Is it the cold weather or the often chillier reception such musicians receive? “Busking” as it’s called in every English-speaking country but ours, refers to all manner of public performance, including music, miming, sword swallowing and any other display of talent that might get money being thrown at you. There’s even an app for that – specifically, “Seline HD” for the iPad, which transforms the tablet device into a ready-made busking machine. And people do busk with it. And people give them money. Why isn’t WiredSonoma on top of this? We should have an iPad orchestra playing carols in the Plaza by now.

To remedy the situation, perhaps Sonoma should host a street music festival (paging J.M. Berry!); a loose, no-frills affair sans band-battles, recondite registration rituals and (gasp!) money. This is a forum for those who wish to hear or be heard. Should a musician’s hat brim with currency at the end of a set is a perquisite not a prerequisite.

Or, if there is an overwhelming desire to produce paperwork, I suggest Sonoma look east to New York City’s Metropolitan Transportation Authority, which annually auditions musicians for its “Music Under New York” program subway troubadours. Given Sonoma’s glaring lack of public transportation (there are more tour busses than public busses – can’t we work a deal? Or would that just result in drunk commuters? I bet they’d sing.), we may have to substitute wine caves for subways. The acoustics might be similar but if the buskers are anything like the musicians with whom I’ve played, playing for tips will turn to “playing for tipsy” before you can hide the wine thief.

Of course, there should some tacit rules for Sonoma’s street musicians. For example, if you’re a soloist, stay solo. There’s nothing worse than divvying up tips after your “pitch” gets overrun with fellow noodlers. It’s like doing the bill after an evening at Maya’s, invariably, someone doesn’t fess up to the extra margaritas, then expect you to pay for Vern’s Taxi as well.

Percussionists – yes. Drum circles – no. Why? Drum circles are like malignant music tumors. Once they metastasize to, say, three-bearded guys reeking of weed and b.o., they continue to spread until entire public spaces get filled, at which point radical treatment is necessary. This usually comes in the form of cops, who bring their own drumsticks. And beat goes on.

Also, it should be posted somewhere that street musicians are not human jukeboxes. Constraint should be used when making “requests.” Otherwise, you’re simply reminding them about all the vastly more successful musicians whose music you prefer. Also, don’t smoke around horn players. In the abstract, they’re inhaling air to produce music by exhaling it through a pipe, which is far easier a notion to grasp than willfully polluting oneself and the surrounding airspace with the agents of cancer. If you want to die sooner, consider ashing in the bell of a horn player’s brass. It’ll come right quick, mate.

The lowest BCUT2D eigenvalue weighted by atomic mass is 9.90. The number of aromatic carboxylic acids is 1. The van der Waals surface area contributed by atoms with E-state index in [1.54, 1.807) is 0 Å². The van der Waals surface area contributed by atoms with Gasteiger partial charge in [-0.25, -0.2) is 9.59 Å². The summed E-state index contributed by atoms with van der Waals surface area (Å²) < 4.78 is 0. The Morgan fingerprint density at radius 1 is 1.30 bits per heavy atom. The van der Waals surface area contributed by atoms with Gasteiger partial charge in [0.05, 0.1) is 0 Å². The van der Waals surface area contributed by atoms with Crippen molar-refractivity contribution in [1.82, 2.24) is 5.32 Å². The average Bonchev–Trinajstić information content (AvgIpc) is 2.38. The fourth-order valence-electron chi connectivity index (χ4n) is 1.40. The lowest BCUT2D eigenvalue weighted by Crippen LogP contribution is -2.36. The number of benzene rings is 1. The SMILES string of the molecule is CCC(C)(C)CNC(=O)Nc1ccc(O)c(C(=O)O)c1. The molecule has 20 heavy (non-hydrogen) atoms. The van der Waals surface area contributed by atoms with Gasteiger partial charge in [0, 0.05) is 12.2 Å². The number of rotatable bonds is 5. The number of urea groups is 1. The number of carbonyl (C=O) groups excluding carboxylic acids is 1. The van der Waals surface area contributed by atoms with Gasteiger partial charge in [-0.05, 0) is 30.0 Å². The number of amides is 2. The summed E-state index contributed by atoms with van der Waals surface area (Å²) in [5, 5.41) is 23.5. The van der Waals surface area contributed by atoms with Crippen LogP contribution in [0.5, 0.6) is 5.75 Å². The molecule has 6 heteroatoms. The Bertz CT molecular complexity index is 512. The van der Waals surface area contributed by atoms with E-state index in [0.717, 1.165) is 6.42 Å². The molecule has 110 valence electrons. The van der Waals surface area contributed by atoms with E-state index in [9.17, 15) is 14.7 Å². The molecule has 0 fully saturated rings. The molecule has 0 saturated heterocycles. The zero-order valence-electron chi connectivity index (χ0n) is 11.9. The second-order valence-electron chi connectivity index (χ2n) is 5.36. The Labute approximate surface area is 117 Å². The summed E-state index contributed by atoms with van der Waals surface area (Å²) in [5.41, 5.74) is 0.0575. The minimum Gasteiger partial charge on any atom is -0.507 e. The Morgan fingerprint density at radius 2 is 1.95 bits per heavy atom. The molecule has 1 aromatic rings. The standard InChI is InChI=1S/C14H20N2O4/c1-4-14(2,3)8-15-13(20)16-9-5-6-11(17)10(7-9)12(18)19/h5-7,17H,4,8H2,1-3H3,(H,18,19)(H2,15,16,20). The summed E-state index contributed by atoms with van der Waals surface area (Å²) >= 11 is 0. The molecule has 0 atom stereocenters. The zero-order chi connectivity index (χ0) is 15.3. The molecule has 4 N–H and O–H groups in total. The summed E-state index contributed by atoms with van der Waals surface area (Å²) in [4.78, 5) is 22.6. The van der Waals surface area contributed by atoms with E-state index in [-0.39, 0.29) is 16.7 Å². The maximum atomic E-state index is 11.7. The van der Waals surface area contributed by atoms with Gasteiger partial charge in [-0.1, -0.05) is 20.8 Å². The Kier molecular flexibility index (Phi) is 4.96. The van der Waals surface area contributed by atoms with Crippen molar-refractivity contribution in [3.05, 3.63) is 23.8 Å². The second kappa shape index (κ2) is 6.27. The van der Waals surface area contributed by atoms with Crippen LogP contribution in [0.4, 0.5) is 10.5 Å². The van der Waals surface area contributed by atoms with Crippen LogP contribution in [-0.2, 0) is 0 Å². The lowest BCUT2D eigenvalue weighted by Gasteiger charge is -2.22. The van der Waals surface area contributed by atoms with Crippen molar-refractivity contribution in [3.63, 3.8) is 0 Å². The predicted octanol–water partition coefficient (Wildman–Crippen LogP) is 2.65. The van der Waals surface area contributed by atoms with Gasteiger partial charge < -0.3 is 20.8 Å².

Musicians: Consider creating means of receiving tips other than cash. Who carries cash these days anyway? In this age when one can “text” donations to any cause du jour, might street musicians consider doing the same? There are plenty of turnkey solutions in this arena whereby someone can texts a code with their mobile phone and the charge appears on the phone bill while you pocket the cash. Receive payments via PayPal, all you need is an e-mail address, a bank account and a song in your heart. And possibly and iPad.

Static People CD Release Party

Sonoma Valley?s most secretive music endeavor, Static People will release a self-titled five track CD, 9 p.m., Friday, May 28 at Sonoma?s Moose Lodge, 20580 Broadway, Sonoma.

Static People, comprised of vocalist Dmitra Smith, guitarist Pascal Faivre, percussionist Mundo Murguia and bassist Daedalus Howell (c’est moi) formed as a secret project last September when the four working artists discovered they all lived within blocks of each other in Boyes Hot Springs.

Since then, the band has diligently honed a ?indie art-rock? sound at a Sonoma warehouse in the shadow of a 19th century iron and stone gate that once contained the inmates of a French insane asylum (Faivre imports such curiosities for his design business). Under the guidance of multi-platinum producer Jason Carmer (Third Eye Blind, The Donnas, Run DMC, Kimya Dawson, Chumbawamba and Korn), Static People have made occasional appearances such as at the recent Sonoma International Film Festival where they played to a capacity crowd.

The 21 and over gig is open to the public. Tickets, available at the door, are $10. Doors open at 9 p.m., Moose Lodge, 20580 Broadway, Sonoma. An optional pasta feed is an additional $8. Static People CDs are $6.